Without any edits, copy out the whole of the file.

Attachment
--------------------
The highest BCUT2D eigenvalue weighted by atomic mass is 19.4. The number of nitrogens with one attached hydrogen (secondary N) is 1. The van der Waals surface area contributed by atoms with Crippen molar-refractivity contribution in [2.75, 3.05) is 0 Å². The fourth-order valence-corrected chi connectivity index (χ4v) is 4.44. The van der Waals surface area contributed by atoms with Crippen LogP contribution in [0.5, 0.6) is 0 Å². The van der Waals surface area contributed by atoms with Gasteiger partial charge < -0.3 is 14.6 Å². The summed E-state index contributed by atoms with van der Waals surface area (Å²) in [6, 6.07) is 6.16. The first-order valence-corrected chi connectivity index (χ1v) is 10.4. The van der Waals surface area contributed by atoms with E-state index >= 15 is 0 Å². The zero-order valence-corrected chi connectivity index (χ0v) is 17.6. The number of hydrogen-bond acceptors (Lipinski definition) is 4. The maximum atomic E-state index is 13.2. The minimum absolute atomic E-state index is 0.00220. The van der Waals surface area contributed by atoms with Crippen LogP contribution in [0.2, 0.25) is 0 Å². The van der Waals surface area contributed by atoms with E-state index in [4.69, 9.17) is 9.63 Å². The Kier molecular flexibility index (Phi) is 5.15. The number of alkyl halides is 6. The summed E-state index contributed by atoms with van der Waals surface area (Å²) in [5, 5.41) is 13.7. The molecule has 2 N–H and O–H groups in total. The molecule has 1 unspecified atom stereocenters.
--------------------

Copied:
The highest BCUT2D eigenvalue weighted by atomic mass is 19.4. The number of nitrogens with one attached hydrogen (secondary N) is 1. The van der Waals surface area contributed by atoms with Crippen molar-refractivity contribution in [2.75, 3.05) is 0 Å². The fourth-order valence-corrected chi connectivity index (χ4v) is 4.44. The van der Waals surface area contributed by atoms with Crippen LogP contribution in [0.5, 0.6) is 0 Å². The van der Waals surface area contributed by atoms with Gasteiger partial charge < -0.3 is 14.6 Å². The summed E-state index contributed by atoms with van der Waals surface area (Å²) in [6, 6.07) is 6.16. The first-order valence-corrected chi connectivity index (χ1v) is 10.4. The van der Waals surface area contributed by atoms with E-state index >= 15 is 0 Å². The zero-order valence-corrected chi connectivity index (χ0v) is 17.6. The number of hydrogen-bond acceptors (Lipinski definition) is 4. The maximum atomic E-state index is 13.2. The minimum absolute atomic E-state index is 0.00220. The van der Waals surface area contributed by atoms with Crippen LogP contribution in [0.2, 0.25) is 0 Å². The van der Waals surface area contributed by atoms with E-state index in [4.69, 9.17) is 9.63 Å². The Kier molecular flexibility index (Phi) is 5.15. The number of alkyl halides is 6. The summed E-state index contributed by atoms with van der Waals surface area (Å²) in [5, 5.41) is 13.7. The molecule has 2 N–H and O–H groups in total. The molecule has 1 unspecified atom stereocenters.